The Trump administration was quick to point fingers at Iran after explosions on two oil tankers from Japan and Norway in the Gulf of Oman.
Undoubtedly, Iran is a plausible suspect. It has repeatedly threatened to strangle the flow of Persian Gulf oil from Saudi Arabia, Kuwait, Qatar, Bahrain, Iraq and the UAE if the U.S. embargoes Iranian oil. But the presence of a potential motive does not amount to the presence of evidence, and the owner of the Japanese tanker is already contesting the U.S. explanations.
But, if anything, the speed in which the Trump administration officially blamed Iran should give us pause, given John Bolton’s long history of fabricating intelligence in favor of war. The mere process of gathering evidence — let alone conclusive evidence — of how the attack on Thursday was conducted and who was behind it would take days and weeks, not hours.
In his press conference Thursday, Secretary of State Mike Pompeo, in fact, carefully avoided claiming the existence of any evidence and presented his accusations as a “government assessment,” which is different from a U.S. intelligence assessment, of which this administration is historically rather skeptical. (Of course, that raises another question: If the administration doesn’t possess evidence and can only offer a "government" assessment — a theory, really — why give a press conference in the first place?)
Instead of evidence, Pompeo presented a series of accusations of past alleged activities by Iran. He repeated his previous allegation — still not supported by any public evidence — that Iran was behind the attack on four other commercial ships near the Strait of Hormuz on May 12. He cited as suspicious the movement of Iranian missiles earlier this month, after Trump threatened Iran with genocide over Twitter. (Bolton, the national security adviser, had earlier tried to present these measures as offensive, even though U.S. intelligence had interpreted them as defensive maneuvers.) And Pompeo even suggested that an attack against U.S. troops in Afghanistan conducted by the Taliban — a long-sworn enemy of Iran — was evidence of Iranian aggression.
But given the Trump administration’s complicated relationship with the truth, including Bolton’s history of manipulating intelligence, these accusations must be subject to intense scrutiny.
Nevertheless, eyes understandably turned to Tehran as news of the explosions spread: Iran’s longstanding position has been that either all countries can sell their oil through the Strait of Hormuz, or no one can. With the U.S. forcing more and more countries to cease buying Iranian oil, Tehran has appeared closer than ever to actualizing its threats.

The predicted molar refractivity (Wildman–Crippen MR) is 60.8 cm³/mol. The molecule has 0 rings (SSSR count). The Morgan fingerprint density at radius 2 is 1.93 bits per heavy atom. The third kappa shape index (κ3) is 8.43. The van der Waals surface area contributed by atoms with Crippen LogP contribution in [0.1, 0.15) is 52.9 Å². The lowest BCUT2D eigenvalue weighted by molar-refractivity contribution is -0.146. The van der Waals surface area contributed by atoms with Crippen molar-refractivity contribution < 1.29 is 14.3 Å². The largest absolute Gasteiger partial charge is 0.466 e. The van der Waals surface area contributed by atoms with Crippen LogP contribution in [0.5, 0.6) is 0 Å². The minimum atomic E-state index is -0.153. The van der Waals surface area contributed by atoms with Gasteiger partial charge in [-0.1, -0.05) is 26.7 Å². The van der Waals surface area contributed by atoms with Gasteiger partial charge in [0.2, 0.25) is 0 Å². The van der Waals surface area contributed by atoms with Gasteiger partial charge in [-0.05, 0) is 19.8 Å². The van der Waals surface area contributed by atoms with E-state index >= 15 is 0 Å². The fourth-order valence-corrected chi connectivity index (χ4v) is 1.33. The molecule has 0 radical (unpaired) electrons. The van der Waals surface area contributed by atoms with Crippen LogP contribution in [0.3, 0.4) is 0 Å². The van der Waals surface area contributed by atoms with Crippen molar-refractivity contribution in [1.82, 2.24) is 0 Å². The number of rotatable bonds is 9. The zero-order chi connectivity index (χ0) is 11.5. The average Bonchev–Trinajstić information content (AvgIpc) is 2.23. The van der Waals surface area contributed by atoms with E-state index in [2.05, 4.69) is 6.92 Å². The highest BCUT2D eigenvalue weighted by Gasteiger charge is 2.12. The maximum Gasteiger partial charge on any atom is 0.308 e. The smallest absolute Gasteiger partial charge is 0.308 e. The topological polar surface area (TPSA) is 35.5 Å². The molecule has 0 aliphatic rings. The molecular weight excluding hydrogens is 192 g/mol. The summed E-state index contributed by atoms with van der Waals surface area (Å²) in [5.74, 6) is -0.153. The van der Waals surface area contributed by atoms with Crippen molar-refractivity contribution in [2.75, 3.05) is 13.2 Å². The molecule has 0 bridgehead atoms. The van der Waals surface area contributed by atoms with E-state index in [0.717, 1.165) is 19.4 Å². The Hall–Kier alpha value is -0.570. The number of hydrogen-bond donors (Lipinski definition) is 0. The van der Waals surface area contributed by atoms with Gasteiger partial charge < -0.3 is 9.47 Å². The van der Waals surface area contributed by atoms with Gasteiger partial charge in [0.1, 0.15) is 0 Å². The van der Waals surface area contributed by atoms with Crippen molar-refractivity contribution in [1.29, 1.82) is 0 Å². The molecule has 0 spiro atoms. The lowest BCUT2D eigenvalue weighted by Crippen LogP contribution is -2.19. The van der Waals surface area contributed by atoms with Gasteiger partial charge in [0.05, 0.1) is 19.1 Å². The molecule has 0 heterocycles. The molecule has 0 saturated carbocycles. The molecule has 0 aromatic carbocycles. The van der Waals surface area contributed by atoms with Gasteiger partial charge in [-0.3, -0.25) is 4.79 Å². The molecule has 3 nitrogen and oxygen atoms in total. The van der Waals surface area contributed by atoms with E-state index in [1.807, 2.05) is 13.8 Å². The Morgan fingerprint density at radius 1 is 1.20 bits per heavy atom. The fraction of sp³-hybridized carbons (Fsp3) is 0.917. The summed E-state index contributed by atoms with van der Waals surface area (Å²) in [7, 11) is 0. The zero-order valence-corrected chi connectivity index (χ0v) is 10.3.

Rising Persian Gulf tensions would likely lead to a surge in oil prices, which benefits Iran in three ways: It increases Tehran's revenue from the oil it still sells, makes the U.S.’s "maximum pressure" strategy on Iran more costly to Trump, and could make some countries more inclined to circumvent the sanctions if they prove too costly.
And, creating a crisis may serve Iran’s larger interests. The European Union's promises that Tehran would receive the economic benefits that it was promised under the nuclear deal have all proven empty, while Trump’s sanctions have been very painful to Iran. But the U.S. has paid no cost for this bellicose policy so, by counter-escalating and accelerating matters toward a showdown, Tehran potentially shifts some of the risks of his sanctions policy onto Trump.
Still, all this context leaves many questions about the explosions unanswered.
Iran can achieve most — if not all — of their objectives through much more measured moves than attacks on oil tankers. It could, for instance, slowly expand its nuclear program and approach the limits of what the nuclear deal that Trump abrogated allows. Tehran did so last month when it threatened to disregard some of the limits imposed by the nuclear accord, unless the E.U. provided it with the economic benefits it had been promised.
Attacking tankers in the Strait of Hormuz, on the other hand, provides Iran with few additional economic or diplomatic benefits while drastically increasing the downsides. Iran has little to gain from a violent escalation in which it will be seen as the aggressor, let alone one that allows the Trump administration to portray its bellicose policy as defensive and justified.
Beyond that, the fact that one of the tankers, the Kokuka Courageous, belongs to a Japanese company raises additional questions.
The attack against it occurred while Japan’s Prime Minister Shinzo Abe was meeting with Iran’s Ayatollah Ali Khamenei. If the Iranian government were behind the attack, it would appear to have been designed to humiliate Abe. What Iran would gain from such unprovoked hostility, however, remains unclear. If Tehran had been uninterested in Abe’s offer of mediation, it could have simply declined his request to visit the country; there would have been no need to humiliate him and thus sour Iranian-Japanese relations.
Could a different faction of the Iranian government have been behind the attack in order to embarrass President Hassan Rouhani’s pro-diplomacy administration? Certainly, Iranian hard-line factions have a history of sabotaging Iran’s diplomacy with the West. But if that was the goal, the attack should have occurred while Abe was meeting with Rouhani, not Ayatollah Khamenei. While Iranian hard-liners rarely miss an opportunity to embarrass Rouhani, there is no history of them going rogue to shame Iran’s supreme leader.
Again, Iran may very well have been behind the attacks; a case can be made that it has a strong motive. The potential motive, though, does not mean, as the president said on Friday, that "it’s got essentially Iran written all over it." What the United States does in Iran is, after all, potentially a matter of war and peace — and the architects of the "government assessment" have a stated preference for one over the other.